One more idea to consider: Even if the 90% confidence you cite is correct (and, for the sake of argument, I assume that it is), what will be the consequences if the 10% chance of anthropogenic global warming not occurring happens to be the case? Will not our technological progress and our long-sought, only recently attained decent standards of living be crippled and perhaps reversed for nothing? Are you sure that this is a proper cost to incur, even if manmade global warming in fact exists? Dr. George Reisman, an economist of high standing, has written an excellent and insightful commentary on what superior remedies might be if manmade global warming were the case. His essential point is: we can address it through more technology and more economic growth—rather than through needlessly restricting our productivity and standards of living. You can read his article at http://rationalargumentator.com/issue96/warminghell.html if you are interested. At least, I urge you to consider that the science behind the issue—whichever way it might ultimately end up deciding—does not necessarily warrant policy measures like the Kyoto Protocol or comparable restrictions on production and development. And that is an economic and political issue, rather than a climatological one.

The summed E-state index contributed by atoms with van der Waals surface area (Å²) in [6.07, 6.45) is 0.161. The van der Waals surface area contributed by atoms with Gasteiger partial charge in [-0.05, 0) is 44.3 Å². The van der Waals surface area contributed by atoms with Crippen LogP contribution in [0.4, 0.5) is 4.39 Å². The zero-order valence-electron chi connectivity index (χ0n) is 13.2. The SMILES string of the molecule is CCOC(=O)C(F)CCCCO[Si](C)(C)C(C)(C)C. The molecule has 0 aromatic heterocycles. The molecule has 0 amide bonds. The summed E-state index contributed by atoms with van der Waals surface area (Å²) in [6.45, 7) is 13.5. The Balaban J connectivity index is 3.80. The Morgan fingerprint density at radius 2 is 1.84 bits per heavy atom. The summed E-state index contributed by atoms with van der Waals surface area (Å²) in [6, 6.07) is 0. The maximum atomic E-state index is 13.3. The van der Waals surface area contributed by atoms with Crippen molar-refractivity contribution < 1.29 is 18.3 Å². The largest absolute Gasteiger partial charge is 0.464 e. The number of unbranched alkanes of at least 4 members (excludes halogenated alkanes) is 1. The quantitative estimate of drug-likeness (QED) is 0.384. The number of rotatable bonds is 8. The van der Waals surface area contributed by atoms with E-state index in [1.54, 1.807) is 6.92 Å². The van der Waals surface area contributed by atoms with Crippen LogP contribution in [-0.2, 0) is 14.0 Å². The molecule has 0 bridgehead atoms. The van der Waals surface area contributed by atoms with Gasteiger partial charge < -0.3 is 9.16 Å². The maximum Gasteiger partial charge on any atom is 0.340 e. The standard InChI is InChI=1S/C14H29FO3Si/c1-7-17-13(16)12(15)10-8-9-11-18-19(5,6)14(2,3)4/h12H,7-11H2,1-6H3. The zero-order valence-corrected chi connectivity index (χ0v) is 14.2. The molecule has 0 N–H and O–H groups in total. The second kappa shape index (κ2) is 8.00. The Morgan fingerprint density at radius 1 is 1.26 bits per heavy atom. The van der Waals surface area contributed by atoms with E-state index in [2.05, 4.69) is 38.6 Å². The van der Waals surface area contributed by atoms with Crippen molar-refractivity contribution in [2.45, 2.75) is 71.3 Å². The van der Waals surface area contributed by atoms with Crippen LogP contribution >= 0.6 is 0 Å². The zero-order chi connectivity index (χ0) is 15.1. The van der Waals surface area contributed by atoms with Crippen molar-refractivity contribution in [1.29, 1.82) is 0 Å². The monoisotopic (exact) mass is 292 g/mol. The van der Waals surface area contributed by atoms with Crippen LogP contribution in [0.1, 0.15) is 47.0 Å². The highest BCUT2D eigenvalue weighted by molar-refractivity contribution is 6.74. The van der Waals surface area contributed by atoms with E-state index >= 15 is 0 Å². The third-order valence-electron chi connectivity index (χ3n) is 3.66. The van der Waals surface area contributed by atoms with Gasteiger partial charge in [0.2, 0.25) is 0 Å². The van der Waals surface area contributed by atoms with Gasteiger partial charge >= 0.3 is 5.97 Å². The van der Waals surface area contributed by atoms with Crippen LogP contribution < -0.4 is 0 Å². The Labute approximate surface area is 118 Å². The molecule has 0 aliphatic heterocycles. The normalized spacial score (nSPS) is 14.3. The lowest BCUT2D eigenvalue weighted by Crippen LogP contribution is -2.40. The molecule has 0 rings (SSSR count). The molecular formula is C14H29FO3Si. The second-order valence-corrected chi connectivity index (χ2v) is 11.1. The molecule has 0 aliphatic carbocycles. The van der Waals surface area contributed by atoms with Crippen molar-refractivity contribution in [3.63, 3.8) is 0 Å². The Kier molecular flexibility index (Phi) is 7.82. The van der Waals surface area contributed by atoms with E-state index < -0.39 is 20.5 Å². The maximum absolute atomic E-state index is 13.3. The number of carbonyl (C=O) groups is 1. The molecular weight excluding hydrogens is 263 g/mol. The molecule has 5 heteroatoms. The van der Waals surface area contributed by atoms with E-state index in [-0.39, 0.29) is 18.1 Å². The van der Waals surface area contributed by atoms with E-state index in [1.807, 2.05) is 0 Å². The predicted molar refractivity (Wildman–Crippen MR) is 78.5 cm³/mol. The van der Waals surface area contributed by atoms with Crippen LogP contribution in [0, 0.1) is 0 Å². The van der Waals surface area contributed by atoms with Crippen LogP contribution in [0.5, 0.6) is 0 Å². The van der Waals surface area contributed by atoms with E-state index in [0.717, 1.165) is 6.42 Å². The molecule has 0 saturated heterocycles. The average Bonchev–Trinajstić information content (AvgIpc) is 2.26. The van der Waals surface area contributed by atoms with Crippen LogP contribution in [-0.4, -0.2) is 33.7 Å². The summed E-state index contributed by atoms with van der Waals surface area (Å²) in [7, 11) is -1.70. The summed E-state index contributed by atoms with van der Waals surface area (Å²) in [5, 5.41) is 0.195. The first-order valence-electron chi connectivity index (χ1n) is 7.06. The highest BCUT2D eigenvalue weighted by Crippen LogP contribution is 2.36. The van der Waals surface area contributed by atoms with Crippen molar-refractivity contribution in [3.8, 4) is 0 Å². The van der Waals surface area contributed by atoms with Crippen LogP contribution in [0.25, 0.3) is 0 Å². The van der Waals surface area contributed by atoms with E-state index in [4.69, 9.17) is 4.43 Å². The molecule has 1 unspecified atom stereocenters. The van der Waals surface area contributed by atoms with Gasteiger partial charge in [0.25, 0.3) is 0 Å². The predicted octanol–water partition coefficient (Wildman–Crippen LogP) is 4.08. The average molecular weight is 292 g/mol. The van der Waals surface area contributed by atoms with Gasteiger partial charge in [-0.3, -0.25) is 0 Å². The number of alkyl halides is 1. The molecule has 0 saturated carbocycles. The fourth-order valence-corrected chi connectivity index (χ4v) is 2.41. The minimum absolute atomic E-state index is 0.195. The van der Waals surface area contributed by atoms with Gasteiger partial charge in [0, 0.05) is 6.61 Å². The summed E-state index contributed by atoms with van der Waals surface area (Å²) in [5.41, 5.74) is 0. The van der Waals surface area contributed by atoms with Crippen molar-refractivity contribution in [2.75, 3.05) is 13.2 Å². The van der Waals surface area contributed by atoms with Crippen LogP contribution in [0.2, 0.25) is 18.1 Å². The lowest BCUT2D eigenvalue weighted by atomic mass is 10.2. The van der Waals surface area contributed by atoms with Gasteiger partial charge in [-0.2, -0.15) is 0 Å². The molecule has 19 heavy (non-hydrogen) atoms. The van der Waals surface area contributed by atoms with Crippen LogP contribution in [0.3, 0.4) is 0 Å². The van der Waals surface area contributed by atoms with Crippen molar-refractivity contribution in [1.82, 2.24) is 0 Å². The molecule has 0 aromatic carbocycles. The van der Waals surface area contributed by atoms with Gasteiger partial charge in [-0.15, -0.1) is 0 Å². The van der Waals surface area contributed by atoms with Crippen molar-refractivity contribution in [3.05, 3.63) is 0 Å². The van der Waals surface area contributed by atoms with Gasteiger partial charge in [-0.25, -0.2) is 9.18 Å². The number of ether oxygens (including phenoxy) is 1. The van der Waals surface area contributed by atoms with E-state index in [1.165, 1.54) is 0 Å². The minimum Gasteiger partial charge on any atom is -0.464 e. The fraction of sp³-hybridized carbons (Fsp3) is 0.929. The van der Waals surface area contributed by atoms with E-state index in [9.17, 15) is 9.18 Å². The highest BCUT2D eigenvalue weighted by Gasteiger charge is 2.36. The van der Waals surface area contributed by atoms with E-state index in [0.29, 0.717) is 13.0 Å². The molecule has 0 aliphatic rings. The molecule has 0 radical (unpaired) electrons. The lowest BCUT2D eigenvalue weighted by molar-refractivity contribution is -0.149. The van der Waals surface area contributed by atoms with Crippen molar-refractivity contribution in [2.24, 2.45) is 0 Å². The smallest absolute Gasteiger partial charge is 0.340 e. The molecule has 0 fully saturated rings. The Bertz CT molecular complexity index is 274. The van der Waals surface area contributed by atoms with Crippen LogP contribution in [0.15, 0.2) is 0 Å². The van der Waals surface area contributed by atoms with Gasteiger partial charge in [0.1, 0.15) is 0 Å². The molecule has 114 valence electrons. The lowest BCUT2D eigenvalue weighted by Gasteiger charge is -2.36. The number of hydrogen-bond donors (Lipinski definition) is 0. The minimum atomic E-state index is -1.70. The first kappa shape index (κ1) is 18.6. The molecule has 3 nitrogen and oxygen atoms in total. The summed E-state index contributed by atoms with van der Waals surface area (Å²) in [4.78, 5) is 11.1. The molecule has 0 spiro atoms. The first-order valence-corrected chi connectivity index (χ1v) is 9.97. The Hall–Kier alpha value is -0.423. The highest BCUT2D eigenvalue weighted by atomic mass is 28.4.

I would like your permission to publish your letter and mine on The Rational Argumentator, my online magazine. In part, I would like to convey to my readers the fact that I initially misinterpreted your background and degree of exposure to both sides of this issue. I value the truth, and I would like to make note of it, even if it means admitting a prior error on my part.

I am

G. Stolyarov II,


The Rational Argumentator,


G. Stolyarov II is a science fiction novelist, independent philosophical essayist, poet, amateur mathematician, composer, contributor to Enter Stage Right, Le Quebecois Libre,  Rebirth of Reason, and the Ludwig von Mises Institute, Senior Writer for The Liberal Institute, and Editor-in-Chief of The Rational Argumentator, a magazine championing the principles of reason, rights, and progress. Mr. Stolyarov also publishes his articles on Helium.com and Associated Content to assist the spread of rational ideas. His newest science fiction novel is Eden against the Colossus. His latest non-fiction treatise is A Rational Cosmology. Mr. Stolyarov can be contacted at gennadystolyarovii@yahoo.com.

This TRA feature has been edited in accordance with TRA’s Statement of Policy.

Click here to return to TRA's Issue XCVII Index.

Learn about Mr. Stolyarov's novel, Eden against the Colossus, here.

Read Mr. Stolyarov's new comprehensive treatise, A Rational Cosmology, explicating such terms as the universe, matter, space, time, sound, light, life, consciousness, and volition, at http://www.geocities.com/rational_argumentator/rc.html.